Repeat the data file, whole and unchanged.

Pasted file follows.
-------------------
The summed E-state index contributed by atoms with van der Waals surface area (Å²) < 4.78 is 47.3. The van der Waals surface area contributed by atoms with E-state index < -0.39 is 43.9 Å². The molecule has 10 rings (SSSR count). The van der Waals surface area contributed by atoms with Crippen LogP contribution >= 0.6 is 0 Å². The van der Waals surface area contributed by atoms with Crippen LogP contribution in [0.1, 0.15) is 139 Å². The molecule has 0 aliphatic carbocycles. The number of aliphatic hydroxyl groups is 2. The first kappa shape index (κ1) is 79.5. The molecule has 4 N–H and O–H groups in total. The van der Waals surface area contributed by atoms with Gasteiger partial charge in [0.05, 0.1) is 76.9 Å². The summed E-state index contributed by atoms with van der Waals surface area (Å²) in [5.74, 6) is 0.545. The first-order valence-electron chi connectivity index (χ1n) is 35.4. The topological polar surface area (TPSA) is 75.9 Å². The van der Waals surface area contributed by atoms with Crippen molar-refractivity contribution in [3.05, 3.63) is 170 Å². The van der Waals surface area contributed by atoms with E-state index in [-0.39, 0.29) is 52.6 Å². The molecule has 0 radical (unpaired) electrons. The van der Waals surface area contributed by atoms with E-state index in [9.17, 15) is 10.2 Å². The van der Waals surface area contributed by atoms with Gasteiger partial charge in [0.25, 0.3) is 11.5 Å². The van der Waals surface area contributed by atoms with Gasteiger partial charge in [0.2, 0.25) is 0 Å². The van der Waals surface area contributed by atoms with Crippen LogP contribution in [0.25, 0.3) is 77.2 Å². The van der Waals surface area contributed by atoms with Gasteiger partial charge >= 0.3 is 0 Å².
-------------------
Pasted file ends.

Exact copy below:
The summed E-state index contributed by atoms with van der Waals surface area (Å²) < 4.78 is 47.3. The van der Waals surface area contributed by atoms with E-state index < -0.39 is 43.9 Å². The molecule has 10 rings (SSSR count). The van der Waals surface area contributed by atoms with Crippen LogP contribution >= 0.6 is 0 Å². The van der Waals surface area contributed by atoms with Crippen LogP contribution in [0.1, 0.15) is 139 Å². The molecule has 0 aliphatic carbocycles. The number of aliphatic hydroxyl groups is 2. The first kappa shape index (κ1) is 79.5. The molecule has 4 N–H and O–H groups in total. The van der Waals surface area contributed by atoms with Gasteiger partial charge in [0.05, 0.1) is 76.9 Å². The summed E-state index contributed by atoms with van der Waals surface area (Å²) in [5.74, 6) is 0.545. The first-order valence-electron chi connectivity index (χ1n) is 35.4. The topological polar surface area (TPSA) is 75.9 Å². The van der Waals surface area contributed by atoms with Crippen molar-refractivity contribution in [3.05, 3.63) is 170 Å². The van der Waals surface area contributed by atoms with E-state index in [-0.39, 0.29) is 52.6 Å². The molecule has 0 radical (unpaired) electrons. The van der Waals surface area contributed by atoms with E-state index in [9.17, 15) is 10.2 Å². The van der Waals surface area contributed by atoms with Gasteiger partial charge in [0.25, 0.3) is 11.5 Å². The van der Waals surface area contributed by atoms with Gasteiger partial charge in [0.2, 0.25) is 0 Å². The van der Waals surface area contributed by atoms with Crippen LogP contribution in [0.25, 0.3) is 77.2 Å². The van der Waals surface area contributed by atoms with Gasteiger partial charge >= 0.3 is 0 Å².